This change was made at the behest of Disney executives, who decided after the first two weeks of shooting that blonde hair would look better on the actress.
Though concerned audiences would notice, Strassman complied. Apparently no one spotted the change, and the actress would go blonde again for the entirety of sequel Honey, I Blew Up the Kid.
Sadly, Marcia Strassman passed away in 2014 aged just 66, after a battle with breast cancer.
13. Matt Frewer was only 14 years older than the actor playing his son
Along with Amy O’Neill’s Amy Szalinski and Robert Oliveri’s Nick Szalinski, two of the neighbours’ kids are also accidentally shrunk: Thomas Wilson Brown’s Russell ‘Russ’ Thompson, Jr., and Jared Rushton as Ronald ‘Ron’ Thompson.
The parents of the Thompson boys, meanwhile, are played by Matt Frewer and Kristine Sutherland.
However, when the film went before cameras in 1988, Russ Thompson Sr actor Frewer was in fact only 30-years-old.
This, of course, made Frewer a little young to be playing the father of two teenage boys.
In reality, Frewer is only 14 years the senior of Thomas Wilson Brown, who plays the elder of his sons.
Bonus trivia regarding the Thompson parents: Frewer is best known for portraying 80s icon Max Headroom, whilst Kristine Sutherland went on to play another central mom role on TV’s Buffy the Vampire Slayer.
12. Pixar legend Andrew Stanton worked on the animated title sequence
Honey, I Shrunk the Kids is one of those movies that sets the scene in a delightful way with an animated opening credits sequence.
While this was created via traditional 2D animation, the sequence employed some very advanced techniques for the time.
The sequence also features the work of one figure who would go on to have a big impact in the field: Andrew Stanton.
Stanton got his second gig as an animator on Honey, I Shrunk the Kids, although he didn’t receive official credit.
- Credit: E. Perdu/CITIA
Stanton then joined pioneering computer animation house Pixar in 1990, and he has enjoyed a long and successful career with them since.
Stanton’s directing credits include Pixar hits A Bug’s Life, Finding Nemo, WALL-E and Finding Dory, plus live action movie John Carter.
11. The film was successful partly because people who couldn’t get Batman tickets went to see it instead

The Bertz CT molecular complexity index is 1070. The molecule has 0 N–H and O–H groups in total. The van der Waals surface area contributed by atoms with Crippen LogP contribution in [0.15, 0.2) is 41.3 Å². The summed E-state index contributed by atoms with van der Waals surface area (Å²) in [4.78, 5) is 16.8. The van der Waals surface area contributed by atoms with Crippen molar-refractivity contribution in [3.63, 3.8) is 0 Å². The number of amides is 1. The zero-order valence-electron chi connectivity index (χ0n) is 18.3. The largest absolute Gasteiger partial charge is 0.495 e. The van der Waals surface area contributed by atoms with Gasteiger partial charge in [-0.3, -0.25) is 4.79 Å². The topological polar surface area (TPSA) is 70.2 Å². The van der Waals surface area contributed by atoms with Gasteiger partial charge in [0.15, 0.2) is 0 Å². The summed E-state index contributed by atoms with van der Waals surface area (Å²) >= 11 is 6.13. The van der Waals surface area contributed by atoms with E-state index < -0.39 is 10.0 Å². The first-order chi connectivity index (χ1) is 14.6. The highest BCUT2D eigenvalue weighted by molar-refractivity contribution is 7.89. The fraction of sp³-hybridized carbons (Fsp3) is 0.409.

Opening at the height of the summer 1989 season, Disney were bold in their chosen release date for Honey, I Shrunk the Kids.
The studio put the film in US theatres on 23rd June 1989 – the very same day that Warner Bros released Batman.
Director Tim Burton’s DC Comics adaptation was a massive blockbuster, and the biggest domestic hit of the year with US takings of over $251 million.
Opening right alongside such a surefire commercial juggernaut might seem like it should have been commercial suicide for Honey, I Shrunk the Kids.
However, this was not the case at all – and it has been remarked that opening back-to-back with Batman may have actually helped the film’s box office performance.
Because Batman was selling out screens left and right, many people who couldn’t get tickets opted to see Honey, I Shrunk the Kids instead.
10. It was the first Disney movie to be preceded by a short in 25 years
As Honey, I Shrunk the Kids was squarely aimed at the family audience, Disney used the film to relaunch an old studio tradition: playing an animated short before the feature.
This had been a staple of the studio in its heyday, but by 1989 they hadn’t done it for almost a quarter of a century.
This changed as Honey, I Shrunk the Kids was preceded by Tummy Trouble, an original seven-minute cartoon starring Roger Rabbit, Baby Herman and Jessica Rabbit.
These new characters had been introduced in Disney’s groundbreaking 1988 blockbuster Who Framed Roger Rabbit.
Roger, Herman and Jessica returned in two more theatrically-screened shorts: Roller Coaster Rabbit, which screened before 1990’s Dick Tracy; and Trail Mix-Up, which screened before 1993’s A Far Off Place.
In recent years, original shorts before the feature have again become a regular fixture before Disney and Pixar animated movies.
9. The original script featured a fifth kid – who was going to be killed off
Given Stuart Gordon and Brian Yuzna’s horror background, it might not be too surprising that executives at Disney were a bit nervous about Honey, I Shrunk the Kids.
The last thing the studio wanted was a film that was going to terrify its audience – and, in the original script, some scenes may have done just that.
Honey, I Shrunk the Kids sees four youngsters – the two children of Moranis’ inventor Szalinksy, and the two kids from next door – accidentally reduced to a quarter of an inch in height.
However, the original script also featured a fifth child. This version of the film would have taken a much darker turn – as this fifth child was going to die in the sprinkler scene.
This plot point was considered a bit too much for a kids’ movie, however, and as a result the doomed kid was written out of the film completely.
Stuart Gordon once recalled, “Disney was worried that I was going to kill all the kids… And I kept saying, ‘No, I’m not going to kill them. But I want the audience to think they might die.'”
8. The neighbourhood scenes were all shot on a studio set
Any time you see a movie set in what’s meant to be an ordinary suburb, you’re left wondering whether or not they shot it in a bona fide neighbourhood.
However, in the case of Honey, I Shrunk the Kids, this was categorically not the case.
All the exterior scenes to feature the Szalinsky home and its surrounding houses were shot entirely on a studio set.
This set was constructed on the backlot at Churubusco Studios, which is based in Mexico City.
While the crew went to pains to make it look like an authentic all-American suburb, if you look closely you may notice beams in a back wall which have been painted blue in order to pass as the sky.
Other films of the era to be shot at Churubusco Studios include Free Willy and Total Recall.
7. The film’s original title was The Teeny Weenies
Today, it’s hard to imagine the film under any title other than Honey, I Shrunk the Kids.